In the embodiment of FIG. 1, application server 110 includes scheduler 115 as well as application 135 and database 140. Another embodiment is possible wherein the scheduler is external to the application server as shown in network system 400 of FIG. 4. More particularly, scheduler 115 may be located in a proxy server or network dispatcher 405 which is situated ahead of web server 105 as shown. A proxy server is a server that acts as a firewall or filter that mediates traffic between a protected network and another network such as the Internet. A network dispatcher is a connection router that dispatches requests to a set of servers for load balancing. In comparing network system 400 of FIG. 4 with network system 100 of FIG. 1, like numerals are used to designate like components. Web server input 105A is coupled to request priority queue 125 of proxy server or network dispatcher 405 so that the prioritized requests flow to web server 105. Web server output 105B is coupled to application server 410 to channel the prioritized requests to application 135 and database 140 of application server 410. Those skilled in the art will appreciate that web server 105, proxy server/network dispatcher 405 and application server 410 may be implemented as separate hardware blocks or may be grouped together in one or more hardware blocks depending upon the particular implementation. While in the embodiment shown there is one web server, other embodiments are possible using multiple web servers coupled to proxy server/network dispatcher 405. The multiple web servers are respectively coupled to multiple application servers to enable the web servers to carry out prioritized requests that they receive from the web servers. In this scenario, user requests in the request priority queue 125 are routed by the proxy server/network dispatcher 405 to one of the available web servers which then directs the request to one of multiple application servers 410 for servicing.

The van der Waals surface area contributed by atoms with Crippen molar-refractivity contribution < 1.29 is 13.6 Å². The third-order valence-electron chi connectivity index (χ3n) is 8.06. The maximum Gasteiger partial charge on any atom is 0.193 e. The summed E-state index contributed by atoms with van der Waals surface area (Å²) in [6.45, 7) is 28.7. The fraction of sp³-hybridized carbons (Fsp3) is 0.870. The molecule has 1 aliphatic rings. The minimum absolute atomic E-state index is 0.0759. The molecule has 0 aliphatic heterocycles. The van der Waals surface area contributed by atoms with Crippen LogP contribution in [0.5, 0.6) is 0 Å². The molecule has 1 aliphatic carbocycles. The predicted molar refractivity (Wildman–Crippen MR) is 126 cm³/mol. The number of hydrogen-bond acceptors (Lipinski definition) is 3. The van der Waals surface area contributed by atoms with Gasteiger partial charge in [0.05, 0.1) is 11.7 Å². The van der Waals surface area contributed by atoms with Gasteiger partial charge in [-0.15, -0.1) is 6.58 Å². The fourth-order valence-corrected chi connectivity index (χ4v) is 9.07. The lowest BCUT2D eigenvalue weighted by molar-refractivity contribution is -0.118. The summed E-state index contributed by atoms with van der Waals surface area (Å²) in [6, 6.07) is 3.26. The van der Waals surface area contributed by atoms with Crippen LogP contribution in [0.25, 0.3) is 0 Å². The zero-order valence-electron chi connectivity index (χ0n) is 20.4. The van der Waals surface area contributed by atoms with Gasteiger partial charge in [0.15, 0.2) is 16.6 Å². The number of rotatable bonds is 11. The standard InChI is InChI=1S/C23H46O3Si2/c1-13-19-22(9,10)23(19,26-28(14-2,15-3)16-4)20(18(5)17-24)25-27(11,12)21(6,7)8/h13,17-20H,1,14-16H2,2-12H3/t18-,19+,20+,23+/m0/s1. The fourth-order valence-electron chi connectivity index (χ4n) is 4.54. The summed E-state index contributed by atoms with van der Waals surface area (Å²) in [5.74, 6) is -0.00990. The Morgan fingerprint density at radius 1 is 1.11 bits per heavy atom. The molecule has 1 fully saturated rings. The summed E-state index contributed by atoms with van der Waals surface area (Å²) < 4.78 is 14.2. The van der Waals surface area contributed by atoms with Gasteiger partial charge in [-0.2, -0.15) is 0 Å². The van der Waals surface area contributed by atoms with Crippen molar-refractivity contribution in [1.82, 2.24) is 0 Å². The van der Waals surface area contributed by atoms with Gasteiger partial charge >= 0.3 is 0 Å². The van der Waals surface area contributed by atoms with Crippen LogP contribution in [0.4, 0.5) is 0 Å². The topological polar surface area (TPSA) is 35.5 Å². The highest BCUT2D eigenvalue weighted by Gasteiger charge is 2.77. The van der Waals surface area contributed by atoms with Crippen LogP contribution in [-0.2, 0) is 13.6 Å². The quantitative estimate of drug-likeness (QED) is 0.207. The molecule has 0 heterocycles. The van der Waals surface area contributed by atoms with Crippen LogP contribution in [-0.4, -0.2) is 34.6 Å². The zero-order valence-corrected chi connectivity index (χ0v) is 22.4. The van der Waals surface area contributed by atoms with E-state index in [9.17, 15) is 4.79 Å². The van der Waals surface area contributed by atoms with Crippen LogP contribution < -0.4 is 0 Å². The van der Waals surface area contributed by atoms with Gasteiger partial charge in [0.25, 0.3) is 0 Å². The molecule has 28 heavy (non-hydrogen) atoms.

In one embodiment of the disclosed network system, requests are handled by request handler 120 on a first come first served (FCFS) basis when loading of a shared resource, such as application 135/database 140 is relatively low, as determined by scheduler 115. Scheduler 115 controls access to application 135 and database 140. Scheduler is thus apprised of the loading of this resource so that it knows whether an incoming current request can be immediately serviced. If the loading on the shared resource is sufficiently low that a current request can be immediately serviced by the shared resource, then the request is given immediate access to the shared resource. However, when loading of the shared resource exceeds a predetermined threshold level, such that a request can no longer be immediately serviced and contention might otherwise result, then scheduler 115 is triggered to populate request priority queue 125 according to the respective priority levels assigned to those requests in LUT 130 as described above.